You’re exactly right that I wanted the moment of him underwater and flailing to be slowed down, still, and that’s why I moved it to the end of the story. I think when readers encounter violence, the suspense and concern for the characters motivates them to read quickly – but if you remove some of the suspense, you can shift the focus from ‘what’ happened, to ‘how’ it happened, how it felt. Violence and stillness are often at odds, I think, in fiction. I’ve read books that move from one violent encounter to the next without pauses, and I find them terribly numbing. I’ve also read books that feel like endless beautiful meditations without any threat of violence, and those books are often so still as to be lifeless. Babel is a great example of a writer who gets it all in there – the grace and poetry and beauty alongside the gruesome.

In ‘Never Never Time’ the three brothers are seated at the kitchen table in their raincoats, smashing tomatoes and lotions with a small rubber mallet. Their mother walks in and notices the tomato and lotion streaking down their faces. You write: ‘She called us to her side and gently ran a finger across each of our cheeks, cutting through the grease and sludge. “That’s what you looked like when you slid out of me,” she whispered.’ I audibly gasped when I read this passage the first time. It is visceral. It is crude. I felt yanked into the kitchen, into the family dynamic where birth and death are looming everywhere. Is mine a reaction you are interested in provoking in the reader?

I could have written, ‘You appeared similarly when, after giving birth, I first held you.’ But it wouldn’t have had the same urgency as, Violence and stillness are often at odds, I think, in fiction. ‘That’s what you look like when you slid out of me.’ Polite conversation is almost never immediate. Luckily, the language I grew up hearing was frank, sometimes raw, and always colourfully immediate. The phrasing in your question is a perfect example, you describe being ‘yanked into that kitchen.’ So the best, most immediate answer to your question is yes, that’s exactly what I’m after; I want to yank everyone into that kitchen.

Yours is a book about family. You have said that in this family, everyone is deeply in love with everyone else. At the same time, they fail each other, they hurt each other. How does this idea relate to the overall dynamic you strive for in your fiction?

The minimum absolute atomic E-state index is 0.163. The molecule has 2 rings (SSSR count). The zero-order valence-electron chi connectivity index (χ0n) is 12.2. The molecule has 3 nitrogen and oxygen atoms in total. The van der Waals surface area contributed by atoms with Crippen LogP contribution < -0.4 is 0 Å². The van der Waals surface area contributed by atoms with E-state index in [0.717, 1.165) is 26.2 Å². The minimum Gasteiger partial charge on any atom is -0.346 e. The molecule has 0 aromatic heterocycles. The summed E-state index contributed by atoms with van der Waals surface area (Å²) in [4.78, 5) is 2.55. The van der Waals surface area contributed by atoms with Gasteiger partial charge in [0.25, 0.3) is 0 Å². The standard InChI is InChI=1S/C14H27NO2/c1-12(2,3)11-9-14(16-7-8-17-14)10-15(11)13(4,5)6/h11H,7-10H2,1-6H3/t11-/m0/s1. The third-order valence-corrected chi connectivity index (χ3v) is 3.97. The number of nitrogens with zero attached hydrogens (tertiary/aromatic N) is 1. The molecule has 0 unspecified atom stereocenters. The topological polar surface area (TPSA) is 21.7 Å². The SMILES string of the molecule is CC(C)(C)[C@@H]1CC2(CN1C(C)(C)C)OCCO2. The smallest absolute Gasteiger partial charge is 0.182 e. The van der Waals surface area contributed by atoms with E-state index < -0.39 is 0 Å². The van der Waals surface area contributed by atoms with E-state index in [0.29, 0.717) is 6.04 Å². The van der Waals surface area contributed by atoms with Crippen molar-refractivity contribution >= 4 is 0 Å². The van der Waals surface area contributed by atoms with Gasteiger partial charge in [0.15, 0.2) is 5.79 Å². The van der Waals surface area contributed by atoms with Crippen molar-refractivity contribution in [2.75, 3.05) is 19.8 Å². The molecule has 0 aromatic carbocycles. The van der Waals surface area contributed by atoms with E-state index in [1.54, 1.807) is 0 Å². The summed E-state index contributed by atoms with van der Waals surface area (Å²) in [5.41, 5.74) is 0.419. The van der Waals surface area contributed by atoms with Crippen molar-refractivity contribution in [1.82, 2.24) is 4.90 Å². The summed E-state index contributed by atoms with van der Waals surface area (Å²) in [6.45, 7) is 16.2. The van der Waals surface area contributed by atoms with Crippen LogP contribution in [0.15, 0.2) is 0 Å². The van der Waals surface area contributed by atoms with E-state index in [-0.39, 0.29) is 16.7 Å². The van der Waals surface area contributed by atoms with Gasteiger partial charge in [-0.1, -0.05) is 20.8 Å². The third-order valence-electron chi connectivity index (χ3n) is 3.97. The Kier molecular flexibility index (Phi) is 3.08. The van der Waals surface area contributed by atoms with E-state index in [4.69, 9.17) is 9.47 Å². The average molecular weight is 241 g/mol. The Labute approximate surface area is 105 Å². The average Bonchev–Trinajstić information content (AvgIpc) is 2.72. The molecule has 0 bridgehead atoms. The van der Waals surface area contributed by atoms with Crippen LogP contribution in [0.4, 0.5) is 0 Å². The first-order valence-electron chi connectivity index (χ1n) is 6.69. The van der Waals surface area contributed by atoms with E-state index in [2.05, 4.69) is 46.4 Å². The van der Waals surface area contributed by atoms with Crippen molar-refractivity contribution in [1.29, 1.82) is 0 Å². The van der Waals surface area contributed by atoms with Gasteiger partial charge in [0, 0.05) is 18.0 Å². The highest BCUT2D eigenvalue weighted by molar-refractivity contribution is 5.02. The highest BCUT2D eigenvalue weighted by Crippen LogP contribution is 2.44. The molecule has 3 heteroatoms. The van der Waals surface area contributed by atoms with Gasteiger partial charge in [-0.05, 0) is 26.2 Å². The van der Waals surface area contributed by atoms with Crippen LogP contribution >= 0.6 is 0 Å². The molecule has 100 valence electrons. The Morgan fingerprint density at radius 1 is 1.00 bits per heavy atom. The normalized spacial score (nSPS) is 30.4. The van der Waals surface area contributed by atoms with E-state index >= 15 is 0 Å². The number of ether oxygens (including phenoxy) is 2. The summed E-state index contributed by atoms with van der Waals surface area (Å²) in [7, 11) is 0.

Well, that’s what we do, right? We love and we fail and we hurt and we love some more. You know, in my own life, when I would talk to people about my childhood, when I would try and describe my home, I would always try and describe everything, the humour and the pain and the passion; I could go on for an hour. Often, people would listen with well-intentioned interest, and then start giving me back this pop-psychology language, saying I had a dysfunctional family. What a simple, tidy adjective: dysfunctional. I kind of hate that word. I wanted to write a book about a family so complicated, so in love, and so flawed, that folks would resist easy categories. Of course, plenty of the reviews for the book use ‘dysfunctional’ in the first sentence, and I can’t stop that, but some reviewers, some interviewers, some readers at readings, talk about how difficult it is to classify this family. Some folks have come up to me and told me the book made them reconsider hardened resentments they were carrying around toward their own families – and I’ll tell you, I love those moments.

Are we done reading about this family?

I’m interested in writing about adults right now. Beyond that, there is no plan. ■

Comments (17)

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    Tue Nov 29 16:02:51 GMT 2011

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    una rima.

    Francesco Sinibaldi